The Prices and Consumer Affairs Division is cautioning that landlords’ leniency with delinquent tenants is not indefinite and as such, tenants should honour their financial obligations.
During the pandemic, the government pleaded with landlords to be considerate with those who occupy their properties since many of them may have been directly impacted, experiencing job loss and other hardships.
But the understanding of landlords may have been exploited by some tenants who do not intend to pay rent.
Cemone Williams, a consumer affairs officer, says tenants should consider that landlords also have obligations they must honour.
“The landlord cannot continue to be lenient because some of them are owing the bank, some of them are depending on that income to come in to help them out…now that they’re retired.
“So even though the government has asked the landlords to be lenient, it cannot go on forever,” Williams stated.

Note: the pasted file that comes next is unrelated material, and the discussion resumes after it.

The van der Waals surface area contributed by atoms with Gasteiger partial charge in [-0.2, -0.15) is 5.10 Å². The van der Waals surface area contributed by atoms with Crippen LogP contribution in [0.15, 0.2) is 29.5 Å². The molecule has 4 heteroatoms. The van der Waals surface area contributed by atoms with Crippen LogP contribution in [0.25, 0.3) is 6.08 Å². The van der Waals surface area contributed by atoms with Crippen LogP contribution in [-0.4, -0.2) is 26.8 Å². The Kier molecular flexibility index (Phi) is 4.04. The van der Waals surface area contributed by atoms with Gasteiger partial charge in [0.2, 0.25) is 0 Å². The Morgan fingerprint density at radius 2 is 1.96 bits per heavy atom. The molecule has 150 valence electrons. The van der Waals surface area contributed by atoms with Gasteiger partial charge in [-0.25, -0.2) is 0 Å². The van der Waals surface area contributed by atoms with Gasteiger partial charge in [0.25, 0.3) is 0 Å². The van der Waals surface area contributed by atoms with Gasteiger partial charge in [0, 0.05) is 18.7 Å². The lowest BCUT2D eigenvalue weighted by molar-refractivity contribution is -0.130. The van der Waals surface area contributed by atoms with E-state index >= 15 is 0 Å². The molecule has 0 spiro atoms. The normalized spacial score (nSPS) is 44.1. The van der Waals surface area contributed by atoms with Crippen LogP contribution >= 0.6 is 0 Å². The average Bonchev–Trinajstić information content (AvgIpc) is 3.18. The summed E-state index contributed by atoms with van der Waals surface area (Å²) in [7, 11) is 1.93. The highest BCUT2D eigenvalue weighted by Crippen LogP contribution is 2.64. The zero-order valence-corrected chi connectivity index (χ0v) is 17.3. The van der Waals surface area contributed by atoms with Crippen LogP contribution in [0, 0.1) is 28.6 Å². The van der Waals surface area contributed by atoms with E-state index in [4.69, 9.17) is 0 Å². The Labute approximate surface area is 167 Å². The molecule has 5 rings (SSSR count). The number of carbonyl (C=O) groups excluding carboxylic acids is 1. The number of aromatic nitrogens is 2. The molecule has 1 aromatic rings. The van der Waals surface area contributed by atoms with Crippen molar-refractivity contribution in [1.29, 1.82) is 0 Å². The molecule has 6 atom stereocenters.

She noted that dialogue between tenants and landlords is encouraged. In so doing, both sides will have a clear understanding of the challenges being encountered and can come to an agreement on how to proceed.
“You [tenants] as well have to be lenient with your landlord. If there comes a time that listen, I cannot make the rent at the month, go and speak with your landlord. “Ask them can I get a five-day grace period? Is it possible for you to waive the late fee charges?
“Speak with your landlord, dialogue with them and see where both of you can meet at a common ground [sic], because the landlord needs you and you need your landlord as well.”
The Consumer Affairs Division wants the population to know that it is left up to the homeowner to decide whether to exercise leniency to tenants. For those who are errant, eviction is likely, but landlords have been advised that it must be done through the court, especially when notice is served and tenants do not comply.
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